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Write a sentence using each of the following relative pronouns correctly in a subordinate clause.

1. whomever (objective)

2. whoever (nominative)

3. who (nominative)

4. whom (objective)

5. which (nominative/objective)

6. that (nominative/objective)

i have to do this three times and i was wondering if anyone could give me an exampple of each???

it would be very much appriciated!!
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Comments  
Okay, the thing to remember is that people are one of two things in a sentence. Either they do something (nominative or subjective) or something is done to them (objective). Who is always a subject; whom is always an object. Which and that vary by their position in the sentence.

1. whomever (objective)
Jack hits the ball to whomever has a mitt. (Indirect object)

2. whoever (nominative)
Whoever has a glove can play.

3. who (nominative)
Who is at the door?

4. whom (objective)
Whom did you see when you opened the door?

5. which (nominative/objective)
Which is my slice of pie? (Nominative). The choice boiled down to which came first. (Objective)

6. that (nominative/objective)
That is never an option. (Nominative). I don't think much of that. (Objective).

Hope this helps.
Hi, Doctor D

YOur first example is incorrect. It should be the nominative case 'whoever.'

whoever has a mit is a noun clause, with whoever as the subject of the verb 'has.'
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So, we need a new example:

Give this book to whomever you like.
Doctor DSo, we need a new example:

Give this book to whomever you like.

There we go! Emotion: smile

Doctor DOkay, the thing to remember is that people are one of two things in a sentence. Either they do something (nominative or subjective) or something is done to them (objective). Who is always a subject; whom is always an object. Which and that vary by their position in the sentence.
1. whomever (objective)

Jack hits the ball to whomever has a mitt. (Indirect object)
2. whoever (nominative)

Whoever has a glove can play.

3. who (nominative)

Who is at the door?

4. whom (objective)

Whom did you see when you opened the door?

5. which (nominative/objective)

Which is my slice of pie? (Nominative). The choice boiled down to which came first. (Objective)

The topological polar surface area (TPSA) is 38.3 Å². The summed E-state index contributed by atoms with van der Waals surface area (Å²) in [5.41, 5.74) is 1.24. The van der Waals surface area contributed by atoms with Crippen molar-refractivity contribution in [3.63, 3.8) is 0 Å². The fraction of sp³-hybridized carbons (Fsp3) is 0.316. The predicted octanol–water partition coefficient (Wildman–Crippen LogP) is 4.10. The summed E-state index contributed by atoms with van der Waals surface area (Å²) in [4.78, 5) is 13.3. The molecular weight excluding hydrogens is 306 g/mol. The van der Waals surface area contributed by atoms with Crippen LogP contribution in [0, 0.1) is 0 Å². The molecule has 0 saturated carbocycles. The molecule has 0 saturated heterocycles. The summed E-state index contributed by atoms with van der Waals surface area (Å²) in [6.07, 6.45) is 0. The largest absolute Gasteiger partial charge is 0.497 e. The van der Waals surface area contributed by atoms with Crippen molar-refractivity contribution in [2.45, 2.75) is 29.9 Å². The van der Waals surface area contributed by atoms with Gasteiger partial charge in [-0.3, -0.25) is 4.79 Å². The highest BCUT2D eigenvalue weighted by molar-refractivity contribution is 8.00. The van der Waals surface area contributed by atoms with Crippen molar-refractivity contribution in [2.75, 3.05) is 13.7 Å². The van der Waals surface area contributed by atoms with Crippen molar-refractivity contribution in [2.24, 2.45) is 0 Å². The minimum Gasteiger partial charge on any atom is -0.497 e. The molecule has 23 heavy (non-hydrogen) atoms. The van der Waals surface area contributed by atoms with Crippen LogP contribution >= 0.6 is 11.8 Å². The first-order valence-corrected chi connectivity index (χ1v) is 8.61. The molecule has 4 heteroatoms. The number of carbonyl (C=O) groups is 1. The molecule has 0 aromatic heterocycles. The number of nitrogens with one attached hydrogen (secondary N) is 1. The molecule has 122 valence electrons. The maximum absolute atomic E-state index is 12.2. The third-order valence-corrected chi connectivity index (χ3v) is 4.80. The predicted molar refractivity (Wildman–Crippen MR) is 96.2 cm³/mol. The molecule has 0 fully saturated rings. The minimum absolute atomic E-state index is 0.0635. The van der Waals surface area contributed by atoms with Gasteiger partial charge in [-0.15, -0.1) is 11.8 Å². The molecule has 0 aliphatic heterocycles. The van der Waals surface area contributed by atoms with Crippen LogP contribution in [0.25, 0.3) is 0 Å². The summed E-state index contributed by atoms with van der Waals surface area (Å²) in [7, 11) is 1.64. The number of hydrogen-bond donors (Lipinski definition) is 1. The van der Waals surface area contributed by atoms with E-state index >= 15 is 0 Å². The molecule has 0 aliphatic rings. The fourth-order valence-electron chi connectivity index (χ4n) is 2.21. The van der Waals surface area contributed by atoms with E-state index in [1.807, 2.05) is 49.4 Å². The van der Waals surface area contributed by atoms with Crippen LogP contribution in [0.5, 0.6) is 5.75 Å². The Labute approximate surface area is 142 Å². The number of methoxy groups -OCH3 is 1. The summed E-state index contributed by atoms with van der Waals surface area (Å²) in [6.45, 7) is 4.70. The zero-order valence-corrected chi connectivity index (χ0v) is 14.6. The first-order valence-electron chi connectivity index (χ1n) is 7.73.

6. that (nominative/objective)

That is never an option. (Nominative

Sorry to be picky Doctor D, buy the poster asked us to write sentences containing a list of wh-relative pronouns (and also 'that' as a relative) correctly used in a subordinate clause (i.e. a relative subordinate clause). I think you'll find that only your examples 1. and 2. actually contain subordinate relative clauses. Your others are either simple sentences or, as in 4, a main clause, and the pronouns are not relative.

It's obviously just an oversight on your part, so do you want to post another reply that addresses the original question?

BillJ
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Starting afresh (I shouldn't have skimmed through this question). Yes, this is a tough exercise.

1. whomever (objective)
Jack will hate whomever you love.

2. whoever (nominative)
Jack will like whoever has money.

3. who (nominative)
A thief is a man who steals your money.

4. whom (objective)
The thief is a man whom we all hate.

5. which (nominative/objective)
(Nominative) Which of them hates me more is a question still to be decided. (Objective) I haven't decided which of them hates me more.

6. that (nominative/objective)
(Nominative) That no one would believe you is exactly what I expected. (Objective) I expected that no one would believe you.

If anyone has better examples, let them comment now or forever hold their peace.
Doctor D
5. which (nominative/objective)

(Nominative) Which of them hates me more is a question still to be decided. (Objective) I haven't decided which of them hates me more.

6. that (nominative/objective)

(Nominative) That no one would believe you is exactly what I expected. (Objective) I expected that no one would believe you.

I'm really sorry Doctor D, but your 5. and 6. examples are still not relatives. In 5, 'which' is a pronoun, but not relative, and in 6, 'that' is a conjunction introducing content (not relative) clauses. May I suggest:

5. I can see the books [which are on the shelf] (subject)

I know the book [which you like]. (object)

6. I like a book [that makes grammar easy] (subject)

The car [that I bought] has gone wrong. (object)

BillJ
I see I need to refresh my technical grammar. It is easy to go astray with the all-purpose "that." However, I am not so sure that the phrases used in example five are not relative pronouns. Are really saying that "which... hates me more" is not a subordinate clause introduced by a noun-substitute?
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